Windows 7: Four Reasons to Upgrade, Four Reasons to Stay Away
The release of Windows 7 to manufacturing begins a tale of two operating systems: the one you want and the one you don't. It is packed with improvements and cool stuff, but it still carries a whiff of Vista that may put XP diehards off. That said, people who have gotten used to Vista will enjoy the fact that Windows 7 looks the same but acts a whole lot better.
Like many people who compute both at home and at work, I use XP and Vista as well as Mac OS X Leopard, and I like elements of all three. So I've been watching the beta and RC versions of Windows 7 very closely. Does the final "release to manufacturing" (RTM) code -- the same code that will ship with new PCs and retail versions of Windows 7 in October -- merit a jump from any of my current platforms?
Well, yes and no.
Little features like the ability to burn CDs from single ISO image files are great -- I don't need to install third-party tools to create CD-Rs anymore. And Windows 7 definitely boots up faster than XP or Vista on identically configured machines. You can't knock the advantage of 60 seconds less boot time.
But grrr! Just when things were going well, I tried to do a little light video editing, only to discover that Windows Movie Maker isn't included with Windows 7. It's now part of Microsoft Live, and it's still in beta. In its present form, it's much less capable than the app that ships with XP. So after ten minutes with Windows 7, I found myself booting up an old XP machine for an everyday task.
(I later discovered that there is a downloadable version of MovieMaker that works with Windows 7, although Microsoft's download page doesn't list Windows 7 among the supported OSes. Nevertheless, it's not nearly as elegant as having it included with the OS.)
What other joys and disappointments does the new Windows bring?
Finding stuff is easier...
Keeping track of your work is always going to be a chore. Fortunately, Windows 7 concentrates much of its efforts on making files accessible. Windows 7 clusters different file types into shortcuts called Libraries -- they look like Vista's Documents, Pictures and Videos folders, but they lead to files of the pertinent type whatever folder they are actually located in. You can add your own folders to Libraries at will to keep your project files accessible.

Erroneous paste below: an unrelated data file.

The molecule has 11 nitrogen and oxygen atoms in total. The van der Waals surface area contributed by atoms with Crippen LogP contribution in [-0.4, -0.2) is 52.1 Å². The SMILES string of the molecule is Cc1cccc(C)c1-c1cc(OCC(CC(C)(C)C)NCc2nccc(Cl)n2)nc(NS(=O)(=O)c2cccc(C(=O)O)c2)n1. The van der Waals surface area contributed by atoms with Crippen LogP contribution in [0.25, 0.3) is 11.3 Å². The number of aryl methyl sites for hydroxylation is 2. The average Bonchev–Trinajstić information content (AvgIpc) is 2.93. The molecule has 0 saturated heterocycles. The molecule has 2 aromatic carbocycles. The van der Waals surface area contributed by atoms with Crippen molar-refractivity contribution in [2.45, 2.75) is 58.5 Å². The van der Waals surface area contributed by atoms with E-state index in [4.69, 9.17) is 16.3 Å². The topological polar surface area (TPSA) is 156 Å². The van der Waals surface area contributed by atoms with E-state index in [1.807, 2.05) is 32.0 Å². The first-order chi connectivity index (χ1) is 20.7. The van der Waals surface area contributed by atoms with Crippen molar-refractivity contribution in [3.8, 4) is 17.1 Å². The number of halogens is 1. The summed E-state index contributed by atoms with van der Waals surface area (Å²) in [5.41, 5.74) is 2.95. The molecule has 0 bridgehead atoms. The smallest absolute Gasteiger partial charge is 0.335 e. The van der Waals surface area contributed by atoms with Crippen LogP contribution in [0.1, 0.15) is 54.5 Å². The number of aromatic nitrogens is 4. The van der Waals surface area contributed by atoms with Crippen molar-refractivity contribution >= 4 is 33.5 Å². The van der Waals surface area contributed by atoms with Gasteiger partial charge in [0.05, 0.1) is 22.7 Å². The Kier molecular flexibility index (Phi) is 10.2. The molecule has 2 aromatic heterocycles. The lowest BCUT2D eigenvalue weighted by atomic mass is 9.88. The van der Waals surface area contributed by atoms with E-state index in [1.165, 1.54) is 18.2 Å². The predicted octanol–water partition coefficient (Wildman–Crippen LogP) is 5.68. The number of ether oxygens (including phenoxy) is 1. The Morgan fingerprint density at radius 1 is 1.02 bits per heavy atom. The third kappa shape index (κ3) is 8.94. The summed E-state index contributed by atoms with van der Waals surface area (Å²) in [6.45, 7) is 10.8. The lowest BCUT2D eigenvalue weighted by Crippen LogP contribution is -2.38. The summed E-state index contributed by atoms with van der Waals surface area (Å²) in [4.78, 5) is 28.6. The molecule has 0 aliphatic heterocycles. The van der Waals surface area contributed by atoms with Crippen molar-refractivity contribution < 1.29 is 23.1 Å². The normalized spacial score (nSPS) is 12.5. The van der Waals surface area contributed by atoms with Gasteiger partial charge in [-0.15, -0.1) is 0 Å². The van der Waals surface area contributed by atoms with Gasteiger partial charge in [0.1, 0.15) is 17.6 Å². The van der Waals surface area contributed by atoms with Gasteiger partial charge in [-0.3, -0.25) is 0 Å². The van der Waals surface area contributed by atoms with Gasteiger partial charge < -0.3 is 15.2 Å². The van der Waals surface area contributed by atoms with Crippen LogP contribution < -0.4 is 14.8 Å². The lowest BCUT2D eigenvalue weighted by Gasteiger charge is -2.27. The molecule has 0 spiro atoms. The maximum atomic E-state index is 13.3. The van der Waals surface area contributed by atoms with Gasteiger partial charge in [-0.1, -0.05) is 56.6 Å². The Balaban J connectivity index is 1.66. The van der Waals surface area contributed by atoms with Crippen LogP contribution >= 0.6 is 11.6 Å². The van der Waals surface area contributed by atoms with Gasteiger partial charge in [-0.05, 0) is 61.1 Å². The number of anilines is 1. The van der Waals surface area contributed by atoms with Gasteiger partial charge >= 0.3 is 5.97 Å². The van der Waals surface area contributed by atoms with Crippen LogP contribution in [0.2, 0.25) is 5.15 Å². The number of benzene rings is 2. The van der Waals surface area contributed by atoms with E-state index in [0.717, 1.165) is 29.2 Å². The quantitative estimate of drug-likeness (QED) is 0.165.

Then there are Jump Lists, a zippier way of previewing your open applications and folders. Moving a mouse over the taskbar pops up easy-to-scan lists of open windows, and right-clicking on them shows not only what's running, but a brief history of what you've done with those programs -- files opened, sites visited, and other handy pointers. That feature alone has the makings of a much more efficient workday.
And Windows 7's Search is streets ahead of earlier iterations: Like Mac OS X's Spotlight, it begins delivering results as you type -- before you've even finished a word -- and narrows the list as you enter more characters. You can also preview the contents of search results before deciding to open them.
Chalk up several productivity pluses for Windows 7.
...but it's just as tough to find the right version of the OS
When Windows Vista was released, one of the loudest complaints was about the overwhelming array of versions it came in. And while XP didn't initially ship with quite as many flavors, later additions such as the Media Center, Tablet PC and Professional x64 editions upped its version count as well. Despite pleas from pundits to reduce the number of versions available for Windows 7, however, things haven't gotten any simpler.
There's a Starter Edition for netbooks, two Home versions (Home Basic and Home Premium), plus a Professional, an Enterprise and an Ultimate edition. (There has been some confusion about whether there will be different versions for the European Union to comply with EU regulations; the latest from Microsoft appears to be that the EU will receive the same versions as elsewhere.) And, of course, most of these are available in both full versions and lower-priced upgrade versions for people with licensed retail copies of Windows 2000, XP or Vista.